Wow, what chutspah! Freddy love, you should go on being your sweet, groupie-esque, trolling self! To Hell with one's privacy, right?

I know that will be considered childish and immature, but it boils my blood to see people like you that feel the need to dig into people's lives and unearth their "skeletons." Leave the man alone. Just respect him for the successful innovator that he is.

Well, I have nothing for, or against, someone doing an unauthorised bio.

But, many of the most important bio's in history have been done that way. Once someone has become a public persona, they give up their rights to much of the privacy that you or I can claim.

Jobs is prickly, but no more so than other famous people who didn't want their bio's publicly aired. Or, who wanted to control just what was said, so that they would appear to be squeaky clean, when they were not.

I'm not sure how these issues can be worked out.

The fact that the Constitution itself allows this, says much as to the importance of getting true information out about those in society who have chosen to be leaders of one sort or another.

While it might seem to be trivial to write something that a Jobs might not like, it goes to the heart of our democracy to be able to find the flaws of those who control either the political, or economic wealth of the nation, and to be able to publish those flaws, even when minor, as it is in this case.

If, when Henry Ford was being lauded, way back then, he had chosen to run for president, as some had urged him to do, it would have been good to know how much of a virulent anti-semite he was. That was something that those in the upper business and political community knew, but was something the masses did not. His public image was very different.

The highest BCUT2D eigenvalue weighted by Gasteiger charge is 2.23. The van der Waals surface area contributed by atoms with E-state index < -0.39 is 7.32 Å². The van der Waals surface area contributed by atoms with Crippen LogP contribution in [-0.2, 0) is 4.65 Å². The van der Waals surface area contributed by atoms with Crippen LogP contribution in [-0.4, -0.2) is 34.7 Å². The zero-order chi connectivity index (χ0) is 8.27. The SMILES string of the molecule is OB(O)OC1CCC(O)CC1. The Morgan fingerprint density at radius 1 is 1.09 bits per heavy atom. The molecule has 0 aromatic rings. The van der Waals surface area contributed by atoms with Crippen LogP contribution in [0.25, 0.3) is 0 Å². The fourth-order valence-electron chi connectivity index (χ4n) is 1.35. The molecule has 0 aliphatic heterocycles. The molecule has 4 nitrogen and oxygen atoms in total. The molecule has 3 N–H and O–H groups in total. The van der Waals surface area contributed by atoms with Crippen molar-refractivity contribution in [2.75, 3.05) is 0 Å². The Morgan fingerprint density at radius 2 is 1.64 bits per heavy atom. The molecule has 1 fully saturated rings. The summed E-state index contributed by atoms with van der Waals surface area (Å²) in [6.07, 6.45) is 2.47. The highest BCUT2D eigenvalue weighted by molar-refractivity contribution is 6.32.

Should a bio of him at the time have included that information, or, should he have been able to prevent that information from coming out?

Again, even though this article on Jobs is trivial, it exists within the same concept of freedom of the press, which, no doubt, you, and others, will be quick to defend otherwise.

Please think on that for a while before rushing to judgement.
post #102 of 103
Why oh why did this have to be resurrected? Couldn't it have just DIED?
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post #103 of 103
Quote:
Originally posted by Kickaha
Why oh why did this have to be resurrected? Couldn't it have just DIED?

There's nothing wrong with it. This is a matter of freedom of the press issues. That's has more significance then many of the other minor topics we have discussed to absurdity, such as whether Apple will be using stickers.

Now, that was an issue that never should have been brought up!